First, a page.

As Becker wrote in 2015 congressional testimony before a Senate committee, those stricter regulations “would stifle our ability to provide credit to our clients without any meaningful corresponding reduction in risk.”

But DeSantis’ past calls for a more laissez-faire approach to the financial industry are also at odds with his more recent moves to punish banks and sever ties with financial institutions that consider factors like the environment and social good in their investment and lending strategies, a business framework known as environmental, social and governance, or ESG. DeSantis on Sunday faulted progressive corporate policies for the demise of Silicon Valley Bank.

“They’re so concerned with (diversity, equity and inclusion) and politics and all kinds of stuff. I think that really diverted from them focusing on their core mission,” DeSantis told Fox.

The comments parroted a report over the weekend from another news organization in Rupert Murdoch’s media empire, the New York Post, which published a story outlining the bank’s diversity and inclusion efforts. Asked what DeSantis was referencing in his comment, his office declined to elaborate. Former FDIC chair Sheila Bair, a Republican appointed by President George W. Bush, laughed at the accusation during an interview with CNN This Morning on Tuesday.

“Let’s not politicize this,” Bair said. “That’s not really helpful.”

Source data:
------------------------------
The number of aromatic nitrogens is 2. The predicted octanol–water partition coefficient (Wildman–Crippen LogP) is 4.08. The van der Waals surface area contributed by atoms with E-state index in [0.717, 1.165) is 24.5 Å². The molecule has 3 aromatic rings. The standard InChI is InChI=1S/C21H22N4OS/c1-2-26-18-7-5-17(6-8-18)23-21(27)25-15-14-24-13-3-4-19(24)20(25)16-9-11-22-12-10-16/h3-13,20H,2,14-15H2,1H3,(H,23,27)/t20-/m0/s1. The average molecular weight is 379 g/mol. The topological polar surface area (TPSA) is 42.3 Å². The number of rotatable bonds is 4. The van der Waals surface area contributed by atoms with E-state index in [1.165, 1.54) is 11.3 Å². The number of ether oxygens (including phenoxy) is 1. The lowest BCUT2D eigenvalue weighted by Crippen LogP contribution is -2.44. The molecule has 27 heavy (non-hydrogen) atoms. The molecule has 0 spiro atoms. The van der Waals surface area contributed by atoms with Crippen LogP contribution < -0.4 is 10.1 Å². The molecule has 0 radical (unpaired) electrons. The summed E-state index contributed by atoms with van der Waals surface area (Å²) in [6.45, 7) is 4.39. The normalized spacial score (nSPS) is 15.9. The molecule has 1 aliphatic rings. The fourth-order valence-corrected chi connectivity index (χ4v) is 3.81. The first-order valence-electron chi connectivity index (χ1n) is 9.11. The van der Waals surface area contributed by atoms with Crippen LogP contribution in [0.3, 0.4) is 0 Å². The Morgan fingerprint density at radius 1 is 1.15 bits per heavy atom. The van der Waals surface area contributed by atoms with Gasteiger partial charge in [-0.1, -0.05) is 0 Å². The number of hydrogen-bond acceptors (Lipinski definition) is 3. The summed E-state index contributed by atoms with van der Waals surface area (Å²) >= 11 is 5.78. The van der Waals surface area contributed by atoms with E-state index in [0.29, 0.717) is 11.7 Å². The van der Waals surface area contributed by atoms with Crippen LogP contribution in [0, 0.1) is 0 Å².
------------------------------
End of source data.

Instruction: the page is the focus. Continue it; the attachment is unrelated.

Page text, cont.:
Unsaid in DeSantis’ criticism is Florida’s financial ties to SVB. As of last June, Florida’s pension system had $1.7 billion invested in funds managed by SVB Capital, the investment arm of the financial group behind Silicon Valley Bank. That figure has doubled since DeSantis became governor. DeSantis is one of three trustees to the State Board of Administration, the body that oversees the state’s pension funds.

While the state has a sizable stake in SVB’s related businesses, its direct exposure to the bank was less than $25 million of the state’s $177 billion in retirement investments, according to the state board’s spokeswoman.


The fight to repeal Dodd-Frank


DeSantis’ push to unravel Dodd-Frank started during his successful first race for a Florida congressional seat in 2012, when he ran as a tea party conservative whose platform called for repealing Dodd-Frank and the Sarbanes-Oxley Act — a bill that passed overwhelmingly in 2002 with only three combined no votes in the House and Senate following the accounting scandals at Enron and WorldCom.

After he won, DeSantis helped found the conservative House Freedom Caucus, and he worked with other conservatives to make repealing Dodd-Frank a priority. Early on, DeSantis specifically focused on rollbacking rules for community banks and repeatedly voted for legislation repealing large portions of the law.

But by 2017, with Trump newly elected, House Republicans responded to the president’s broader calls to repeal parts of Dodd-Frank by passing the Financial CHOICE Act. In addition to weakening many regulations on banks, it also would have eliminated the Orderly Liquidation Authority that allows the federal government to step in if a bank is near collapse. DeSantis voted for the bill.

Four days after it passed, DeSantis appeared on “Mornings with Maria” on Fox Business where he argued that the bill would free up lending for small businesses. DeSantis contended, “It’s really the smaller- and medium-size institutions that get hurt” by Dodd-Frank.

He lamented that it was unlikely the Senate would take up the House bill. Instead, the Republican-controlled Senate passed its own bill in 2018, with support from 17 Democrats, and sent it to the House. The Senate bill did not repeal the Orderly Liquidation Act but it included fewer regulations on mid-sized banks.

DeSantis voted for it, and Trump signed it into law.